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Bula is almost 2. We live on a farm - big. She has been off-leash since she was a puppy and has been great. Until now.

 

2 weeks ago the dogs found a road in the back of our property that went to a couple of houses. The guy had extended the road, we didn't even know about it.

 

So pretty much everyday Bula would take off - the neighbor would bring her back.

 

So I have been only letting her out when I can keep 100% attention on her and engage her by playing ball, going in the river, or having her follow me around.

 

Yesterday we went out, I turned around to get the ball - she was gone. She was at the neighbors house again.

 

Today my DF just called because while he was outside playing fetch with her - she took off!

 

So I have gone through the routine of recalling her with postive reward

Keeping her on a leash so she understands to stay around

Keeping her engaged and not on her own while outside

 

DF is getting very frustrated. We don't want to have to have a fenced in yard. We want her to be able to be out.

 

The next option is electric fence with collar.

or on a leash constantly - but how do you play on a leash?

 

So yes, we are frustrated. DF and I fight a lot about this. He has never had such problems with a dog. So any advice? Tips? Similar stories with success?

 

We are right now in a obedience class - cause I thought it would be fun to refresh everything and go meet other dogs and people.

 

We have horses, chickens, huge area to run. She has 2 other dogs to play with everyday and usually lots of others. She is active all the time, eats well. It just befuddles and is very alarming to us.

 

Thanks for your help!

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You are not boring at all!! We use a wireless electric fence by PetSafe and are very happy with it--no wires and I think you can train the cats with a collar if they are over 8lbs. We are considering this for our cat when he is older. I take him out on a harness for the time being.

 

I have trained my dog that "yard collar" means just that, when she has it on, she knows it. I never let her outside by herself. When she has on her street collar and is leashed, we have a specific area that we walk out of the "boundary" and she knows the difference.

 

confession: there has been a time or two that she has been out on her street collar and unleashed, (bounding out to greet someone), spotted something that warrants mischief, and if she takes off, I yell "Yard!" and she stops at the boundary--yes, I know that's cheating, but it keeps her safe.

 

The wireless fence is like the others, of course, it doesn't keep other dogs out. I recently was mortified when the neighbor's poodle puppy came rushing at Polly into our yard and Polly roughed her up in a fit of resource guarding of her toy that we were playing with. I wish she was nicer to puppies and small dogs..my failure :rolleyes: The neighbor took no offense and the pup was fine, but that's another reason we don't let her out by herself.

 

 

We found the PetSafe system at our local feed store for around $280.00 and the add-on collars for other pets cost around $80, I think. We are thrilled with it, and when we had to recently get some new collar parts, customer service was great.

 

Best of luck to you!

Charlene

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Perfect topic for me right now!! I was wondering what the best invisible fence is. One where I can afford and one where I don't have to bury wires. I don't have a huge yard to fence.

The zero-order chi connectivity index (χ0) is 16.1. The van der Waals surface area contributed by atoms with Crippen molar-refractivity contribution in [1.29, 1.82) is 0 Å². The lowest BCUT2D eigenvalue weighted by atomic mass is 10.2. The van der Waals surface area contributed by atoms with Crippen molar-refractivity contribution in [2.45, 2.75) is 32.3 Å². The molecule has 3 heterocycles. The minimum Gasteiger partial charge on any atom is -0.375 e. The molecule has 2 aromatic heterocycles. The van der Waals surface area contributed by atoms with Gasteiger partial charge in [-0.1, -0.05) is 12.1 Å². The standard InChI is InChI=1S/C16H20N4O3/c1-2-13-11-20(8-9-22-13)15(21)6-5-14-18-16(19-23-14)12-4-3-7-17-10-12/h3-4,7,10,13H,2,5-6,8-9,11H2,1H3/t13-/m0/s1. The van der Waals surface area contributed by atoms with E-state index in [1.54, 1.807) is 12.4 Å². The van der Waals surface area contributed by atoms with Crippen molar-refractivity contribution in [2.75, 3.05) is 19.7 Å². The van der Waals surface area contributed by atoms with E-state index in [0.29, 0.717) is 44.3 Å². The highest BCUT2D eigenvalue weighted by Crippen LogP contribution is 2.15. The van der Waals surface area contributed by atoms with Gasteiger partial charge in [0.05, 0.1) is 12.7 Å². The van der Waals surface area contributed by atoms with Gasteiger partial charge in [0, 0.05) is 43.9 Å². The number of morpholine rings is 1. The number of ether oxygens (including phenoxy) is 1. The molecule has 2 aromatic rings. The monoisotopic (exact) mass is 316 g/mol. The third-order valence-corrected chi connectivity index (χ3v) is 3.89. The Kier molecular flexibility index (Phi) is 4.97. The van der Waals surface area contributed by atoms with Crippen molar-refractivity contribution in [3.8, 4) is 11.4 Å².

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well the neighbor brought her back, again, last night. ball and all.

 

Researching the fences...

 

wireless sounds nice because I don't want to bury a line.

 

I am also figuring out different things I can do with her because maybe she isn't stimulated enough.

 

The house she keeps going to is a junk yard. Seriously. Lots of metal, tires, old cars, trailers, its disgusting and I freak everytime I think she is there.

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I'd have to ask - what is so rewarding about going off to the neighbor's place? Is there something real appealing about it, like something to eat (dog food left outside, things we think are yucky that are available there, play with someone, whatever)?

 

Some dogs have a tendency to wander and just check out the neighborhood, sniff for wildlife, etc., but usually a dog that goes somewhere repeatedly, is going for a purpose (or some reason that is rewarding). Can you find out from this neighbor just what seems to be drawing her to visit?

 

If I'm reading things right, she is taking off and going to visit even in the middle of a game with you or your hubby. That seems quite unusual and like there must be something very rewarding at the neighbor's. Again, I'd have to question just what is such a draw for her.

 

One set of neighbors' dogs come over this way on rare occasions - they just seem to be out and about wandering, and beat it for home when our dogs react or we yell at them to get home. Dogs from another neighbor sometimes come to visit and it seems fairly obvious that they are here to socialize, see if anything interesting is going on here (while they were outside at their place without family), and looking for a walk or playtime.

 

Can you talk to this neighbor and get a straight answer about what she may be doing there? He seems responsible and friendly enough to be bringing her home multiple times.

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Thats a good idea.

 

There are actually 2 houses right next to each other.

 

One is the old man with the junk yard that border's our property, he is a familiar person to her because he comes to our house to fix our tractors.

 

The second is a house with young kids. They play with her.

 

But I play with her - I throw the ball all the time, I take her to the river, take her walking, she plays with Kramer (other dog) she "herds" the horses. I take her to class.

 

Just very befuddled at the moment but that is a good suggestions.

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Just an aside from the main topic here - do not allow her to "herd" the horses. It is a bad habit and one that could result in tragedy should one of the horses kick her or bite her.

 

Back to the main topic - is she especially fond of children? One of my dogs, Megan, would give me up for a baby or small child any day of the week as she is quite entranced with them.

 

If you can not figure out and solve the problem, you may find that you have to put a long line (50' or longer) on her for playtime, fetch, etc., so that you can have hold of the other end and while she can play about quite comfortably, she can not run off and ignore your recalls.